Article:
devalue | reduce or underestimate the worth or importance of.

When I first came up with the idea of Creative Discourse I reached out to quite a few professionals in a variety of genres asking for them to be a part of future discussions and topic ideas. I had some things I knew I wanted to discuss but insight from others broadened the topics more than I thought it would.

One that was similar for each person was an issue that I'm sure many of you are quite aware of.


We see it all of the time. Stories from creators about "pay me what I'm worth", jobs advertising low rates for the scope of work, people trying to hire "someone not too expensive", I do it because I love it, and companies offering less than what amounts to minimum wage. It's no longer a rarity but has become a full-blown issue.

Not too long ago a post was shared many times on Twitter from an NBA social media representative about the work expectations, mistreatment, and low wages for the scope of work they were performing. While I disagree with the methods of how they posted their frustration (using the NBA account to do so), it highlights an ever-growing problem in the world of media.

Here are a couple of other examples that are commonplace:

"Unfortunately, our budget for xxx is limited and doesn't allow us to accommodate these price ranges." This is a reply to a proposal I sent for an event in the functional fitness space recently. While I understand events have a budget to abide by, this has become more often than not for a lot of creators when inquiring about opportunities to shoot events.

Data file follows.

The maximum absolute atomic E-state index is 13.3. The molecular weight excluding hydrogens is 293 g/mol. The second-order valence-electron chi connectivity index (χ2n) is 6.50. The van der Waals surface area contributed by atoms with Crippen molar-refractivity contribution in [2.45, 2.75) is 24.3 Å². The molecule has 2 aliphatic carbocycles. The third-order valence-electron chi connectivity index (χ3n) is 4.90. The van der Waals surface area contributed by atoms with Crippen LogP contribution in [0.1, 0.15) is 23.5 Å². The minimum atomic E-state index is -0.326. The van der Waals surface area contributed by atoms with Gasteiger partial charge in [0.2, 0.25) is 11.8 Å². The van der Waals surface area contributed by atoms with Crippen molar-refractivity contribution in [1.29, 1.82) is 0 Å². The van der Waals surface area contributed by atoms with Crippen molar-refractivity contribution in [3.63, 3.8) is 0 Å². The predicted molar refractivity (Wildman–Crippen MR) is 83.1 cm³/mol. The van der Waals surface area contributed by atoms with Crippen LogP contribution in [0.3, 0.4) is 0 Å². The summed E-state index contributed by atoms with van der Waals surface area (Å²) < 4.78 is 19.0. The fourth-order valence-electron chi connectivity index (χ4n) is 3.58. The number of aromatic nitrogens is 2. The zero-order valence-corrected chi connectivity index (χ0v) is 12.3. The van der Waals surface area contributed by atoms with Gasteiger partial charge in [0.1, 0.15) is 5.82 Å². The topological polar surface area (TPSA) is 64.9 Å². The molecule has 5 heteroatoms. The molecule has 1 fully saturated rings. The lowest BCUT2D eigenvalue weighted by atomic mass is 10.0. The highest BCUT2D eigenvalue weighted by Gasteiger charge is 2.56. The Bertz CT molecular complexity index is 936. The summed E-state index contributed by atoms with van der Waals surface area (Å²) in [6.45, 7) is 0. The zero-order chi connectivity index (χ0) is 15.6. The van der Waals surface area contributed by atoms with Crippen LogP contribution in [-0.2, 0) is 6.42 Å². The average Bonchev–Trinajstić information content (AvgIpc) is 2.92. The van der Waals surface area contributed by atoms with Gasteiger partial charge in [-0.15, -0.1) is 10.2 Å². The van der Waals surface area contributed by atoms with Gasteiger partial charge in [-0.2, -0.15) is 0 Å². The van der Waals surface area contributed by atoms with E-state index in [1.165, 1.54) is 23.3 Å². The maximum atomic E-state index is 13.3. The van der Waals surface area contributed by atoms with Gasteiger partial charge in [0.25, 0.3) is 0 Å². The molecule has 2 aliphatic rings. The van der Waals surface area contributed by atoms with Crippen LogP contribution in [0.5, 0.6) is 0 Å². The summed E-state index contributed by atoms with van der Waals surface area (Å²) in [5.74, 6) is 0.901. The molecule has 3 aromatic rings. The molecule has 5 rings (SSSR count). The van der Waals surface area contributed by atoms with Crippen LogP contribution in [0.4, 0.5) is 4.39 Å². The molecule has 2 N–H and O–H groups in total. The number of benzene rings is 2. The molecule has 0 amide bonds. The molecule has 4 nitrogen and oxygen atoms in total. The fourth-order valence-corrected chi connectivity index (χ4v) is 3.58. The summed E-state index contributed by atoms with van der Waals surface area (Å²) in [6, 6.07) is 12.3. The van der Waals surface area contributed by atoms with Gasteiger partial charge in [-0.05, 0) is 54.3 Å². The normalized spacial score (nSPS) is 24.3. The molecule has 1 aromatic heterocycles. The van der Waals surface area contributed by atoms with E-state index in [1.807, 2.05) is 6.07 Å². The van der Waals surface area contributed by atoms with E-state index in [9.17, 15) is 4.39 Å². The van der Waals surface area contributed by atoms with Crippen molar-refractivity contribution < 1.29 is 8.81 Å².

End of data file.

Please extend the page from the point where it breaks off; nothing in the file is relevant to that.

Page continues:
Another event recently advertised needing photographer and videographer media volunteers with the promise of a less than $100 gift card and some swag to be involved with their event for two full days of competition with the promise of "value" from working on their portfolio and use of images.

More recently someone was wanting a photographer/videographer to attend a retreat, out of the country nonetheless, asking for a minimum of 400 images over 8 days. The pay? Getting to BE at the retreat. You have to pay for your flight. Although the retreat is all-inclusive and is valued at $3500, essentially this client is hoping their event in a fantastic location is good enough to ultimately sway someone to do this.

But here's a little insight into WHY this is a bad idea: the retreat, while it sounds fabulous, IS WORK, flights are averaging (right now) $2200 round trip economy class, and you need to account for all of the other factors that come into play (work permit) when one travels internationally for work.

The worst part about this whole thing is ultimately what ends up being your working day rate...

$162.50 a day. A DAY.

Five years ago this wasn't a common problem. People, companies, and many events used to pay high competitive rates.

Everyone has to get their start somewhere and while I agree that sometimes that requires volunteering, or working for a low rate to get your foot in the door, the issue is that continues to happen for some of the same creators and events, instead of hiring those who worked on the cheap one year, they just will use the next person in line on the cheap the next year. It's a catastrophic domino effect in the world of being creative.